After a three-year hiatus, Habitat for Humanity will welcome hundreds of volunteers, staff, community members and country music superstars Garth Brooks and Trisha Yearwood to don their hard hats once again for the global housing nonprofit’s Jimmy and Rosalynn Carter Work Project.
At a press conference in the Queen City this week, Habitat CEO Jonathan Reckford “passed the hammer” to Lauri Mumford, board chair of Habitat for Humanity of the Charlotte Region, to signal the start of the next Carter Work Project, which will be held in Charlotte from Oct. 1-6, 2023. Miles away, wrapping up a stadium tour, Brooks and Yearwood shared their desire and intent to uphold President and Mrs. Carter’s enduring legacy by hosting the event.
The much beloved former president and first lady, who are celebrated as Habitat’s most famous volunteers, are enjoying their retirement in Plains, Georgia, and will not attend the 2023 project. Together, from 1984 until 2019, they served as champions and strong voices for decent, affordable housing around the world, having worked alongside more than 104,000 volunteers in 14 countries to build, renovate and repair 4,390 homes during that time.
“Rosalynn and I are pleased to hear that Habitat for Humanity will continue the Jimmy and Rosalynn Carter Work Project building homes and hope in partnership with Charlotte families next year,” said President Carter. “Though we will not attend the 2023 project, we are grateful that our dear friends Garth Brooks and Trisha Yearwood have picked up the hammer and agreed to host the event in our place.”
This Carter Work Project will mark Brooks’ and Yearwood’s thirteenth. They first volunteered with Habitat in 2007 in New Orleans to help build post-Katrina Habitat homes on the Gulf Coast, and since then, have lent their names and support to numerous Habitat events and projects. Along with the Carters, Yearwood and Brooks were recognized as Habitat Humanitarians in 2016.
“Though we could never fill their shoes, we are so incredibly honored to be given the opportunity to carry President and Mrs. Carter’s legacy forward through the continuation of the Carter Work Project,” Brooks said.
Over five days, future homeowners will work alongside Brooks, Yearwood, and hundreds of other volunteers from Charlotte and around the world to build 20 homes on nine acres of land off Morris Field Drive, which formerly housed an all-black school that was a transformative education and civic space for the black community in the early 1900s through the mid-60s.
Habitat for Humanity of the Charlotte Region broke ground on the project Sept. 8, 2021. With seven homes already under construction, the entire 39-home project is expected to be completed by early 2025.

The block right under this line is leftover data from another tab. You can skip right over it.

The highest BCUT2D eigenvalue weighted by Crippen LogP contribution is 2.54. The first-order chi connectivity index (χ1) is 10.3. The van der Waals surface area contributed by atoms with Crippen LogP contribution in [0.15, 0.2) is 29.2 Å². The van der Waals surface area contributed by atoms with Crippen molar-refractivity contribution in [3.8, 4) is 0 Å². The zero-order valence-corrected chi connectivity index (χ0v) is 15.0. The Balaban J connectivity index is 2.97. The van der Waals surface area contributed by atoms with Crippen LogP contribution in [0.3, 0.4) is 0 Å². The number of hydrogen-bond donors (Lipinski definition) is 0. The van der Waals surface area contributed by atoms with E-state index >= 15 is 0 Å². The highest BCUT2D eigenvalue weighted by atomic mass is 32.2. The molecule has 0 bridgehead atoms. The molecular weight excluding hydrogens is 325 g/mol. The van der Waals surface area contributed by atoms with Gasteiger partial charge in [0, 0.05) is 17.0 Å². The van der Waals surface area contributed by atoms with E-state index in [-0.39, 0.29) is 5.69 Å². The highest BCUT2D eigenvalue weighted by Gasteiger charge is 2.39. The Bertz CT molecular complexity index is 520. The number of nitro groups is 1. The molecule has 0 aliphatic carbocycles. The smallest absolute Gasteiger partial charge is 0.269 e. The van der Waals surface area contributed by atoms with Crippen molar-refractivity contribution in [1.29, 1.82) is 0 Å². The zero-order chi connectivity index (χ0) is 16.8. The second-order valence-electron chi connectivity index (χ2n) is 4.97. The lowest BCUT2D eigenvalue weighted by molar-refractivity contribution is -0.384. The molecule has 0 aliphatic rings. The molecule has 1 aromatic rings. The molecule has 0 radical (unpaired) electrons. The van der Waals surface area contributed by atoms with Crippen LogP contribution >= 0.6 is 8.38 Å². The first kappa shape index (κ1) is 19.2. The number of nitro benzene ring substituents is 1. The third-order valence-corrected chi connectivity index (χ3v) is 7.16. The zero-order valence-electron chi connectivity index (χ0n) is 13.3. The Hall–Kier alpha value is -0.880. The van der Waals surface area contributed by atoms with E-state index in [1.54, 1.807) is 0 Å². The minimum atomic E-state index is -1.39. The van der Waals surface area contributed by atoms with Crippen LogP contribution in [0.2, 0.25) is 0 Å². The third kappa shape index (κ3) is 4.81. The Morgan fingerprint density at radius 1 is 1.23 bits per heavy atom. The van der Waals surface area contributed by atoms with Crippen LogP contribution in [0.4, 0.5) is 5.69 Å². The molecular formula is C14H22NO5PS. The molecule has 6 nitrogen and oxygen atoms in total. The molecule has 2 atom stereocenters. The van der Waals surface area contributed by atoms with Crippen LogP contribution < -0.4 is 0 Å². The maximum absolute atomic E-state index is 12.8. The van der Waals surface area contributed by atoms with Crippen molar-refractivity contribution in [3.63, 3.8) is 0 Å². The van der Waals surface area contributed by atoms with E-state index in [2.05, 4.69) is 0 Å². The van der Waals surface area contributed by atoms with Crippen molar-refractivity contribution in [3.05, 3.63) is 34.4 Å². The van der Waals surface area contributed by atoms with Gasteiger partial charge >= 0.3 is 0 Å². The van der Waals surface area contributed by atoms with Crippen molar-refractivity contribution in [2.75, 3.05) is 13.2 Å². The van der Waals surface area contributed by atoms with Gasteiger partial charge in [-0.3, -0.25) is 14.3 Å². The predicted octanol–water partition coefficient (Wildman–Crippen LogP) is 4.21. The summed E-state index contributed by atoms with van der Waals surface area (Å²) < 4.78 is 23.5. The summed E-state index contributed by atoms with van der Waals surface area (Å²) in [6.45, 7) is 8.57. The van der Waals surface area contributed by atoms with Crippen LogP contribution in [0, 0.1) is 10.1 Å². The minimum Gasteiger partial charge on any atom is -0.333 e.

“The Carter Work Project was last held in Charlotte 35 years ago, not long after the city demolished Plato Price School. It is striking and significant to have the opportunity to rebuild and revitalize an area that was once an important keystone for the Black community in Charlotte,” Reckford said. “As the Carters have stepped out of public life, I am so grateful that Garth and Trisha have picked up the mantle to set an example of servant leadership and inspire people to join Habitat in advancing our mission of building a world where everyone has a safe, decent and affordable place to live.”
The Meadows at Plato Price community development project is estimated to be the Habitat for Humanity of the Charlotte Region’s largest to date. The City of Charlotte donated the land to the organization, along with community development block grant funding. Ally Charitable Foundation, The Merancas Foundation and Myers Park United Methodist Church each matched the City’s principal investment of $1M. Funds raised through the 2023 Carter Work Project are expected to contribute substantially to the Plato Price project and the ongoing work of Habitat Charlotte Region.
“The example set by President and Mrs. Carter on how to care for those in our community in need of housing is inspiring, said Laura Belcher, president and CEO of Habitat for Humanity of the Charlotte Region. “It is an honor to be selected to be part of that story and to carry on their legacy as we enter our 40th year in Charlotte.”
Habitat for Humanity of the Charlotte Region has served more than 3,500 families in the City of Charlotte, Pineville, Lake Norman area and Iredell County since it was founded in 1983.